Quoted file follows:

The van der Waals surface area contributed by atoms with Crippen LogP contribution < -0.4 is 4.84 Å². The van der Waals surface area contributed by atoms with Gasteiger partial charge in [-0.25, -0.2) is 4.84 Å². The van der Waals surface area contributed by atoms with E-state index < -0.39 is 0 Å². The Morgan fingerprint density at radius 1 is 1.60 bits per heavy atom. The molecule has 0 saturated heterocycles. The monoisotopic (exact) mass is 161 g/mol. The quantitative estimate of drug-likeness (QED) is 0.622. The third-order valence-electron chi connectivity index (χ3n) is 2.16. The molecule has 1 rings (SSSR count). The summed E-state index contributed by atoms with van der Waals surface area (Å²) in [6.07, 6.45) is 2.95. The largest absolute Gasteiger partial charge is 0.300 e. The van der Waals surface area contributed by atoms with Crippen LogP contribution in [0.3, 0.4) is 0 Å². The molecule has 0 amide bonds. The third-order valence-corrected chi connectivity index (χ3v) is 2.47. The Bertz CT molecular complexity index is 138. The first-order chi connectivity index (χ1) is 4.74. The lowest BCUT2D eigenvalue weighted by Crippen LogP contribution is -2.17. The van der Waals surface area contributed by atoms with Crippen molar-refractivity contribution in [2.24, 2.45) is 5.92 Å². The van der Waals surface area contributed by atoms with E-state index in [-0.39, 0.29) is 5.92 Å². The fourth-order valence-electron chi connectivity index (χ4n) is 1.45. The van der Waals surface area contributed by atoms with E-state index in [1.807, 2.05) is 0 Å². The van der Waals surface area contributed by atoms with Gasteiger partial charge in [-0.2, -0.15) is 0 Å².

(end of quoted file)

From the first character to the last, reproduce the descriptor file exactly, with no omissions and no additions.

The van der Waals surface area contributed by atoms with Crippen LogP contribution < -0.4 is 4.84 Å². The van der Waals surface area contributed by atoms with Gasteiger partial charge in [-0.25, -0.2) is 4.84 Å². The van der Waals surface area contributed by atoms with E-state index < -0.39 is 0 Å². The Morgan fingerprint density at radius 1 is 1.60 bits per heavy atom. The molecule has 0 saturated heterocycles. The monoisotopic (exact) mass is 161 g/mol. The quantitative estimate of drug-likeness (QED) is 0.622. The third-order valence-electron chi connectivity index (χ3n) is 2.16. The molecule has 1 rings (SSSR count). The summed E-state index contributed by atoms with van der Waals surface area (Å²) in [6.07, 6.45) is 2.95. The largest absolute Gasteiger partial charge is 0.300 e. The van der Waals surface area contributed by atoms with Crippen LogP contribution in [0.3, 0.4) is 0 Å². The molecule has 0 amide bonds. The third-order valence-corrected chi connectivity index (χ3v) is 2.47. The Bertz CT molecular complexity index is 138. The first-order chi connectivity index (χ1) is 4.74. The lowest BCUT2D eigenvalue weighted by Crippen LogP contribution is -2.17. The van der Waals surface area contributed by atoms with Crippen molar-refractivity contribution in [2.24, 2.45) is 5.92 Å². The van der Waals surface area contributed by atoms with E-state index in [-0.39, 0.29) is 5.92 Å². The fourth-order valence-electron chi connectivity index (χ4n) is 1.45. The van der Waals surface area contributed by atoms with E-state index in [1.807, 2.05) is 0 Å². The van der Waals surface area contributed by atoms with Gasteiger partial charge in [-0.2, -0.15) is 0 Å².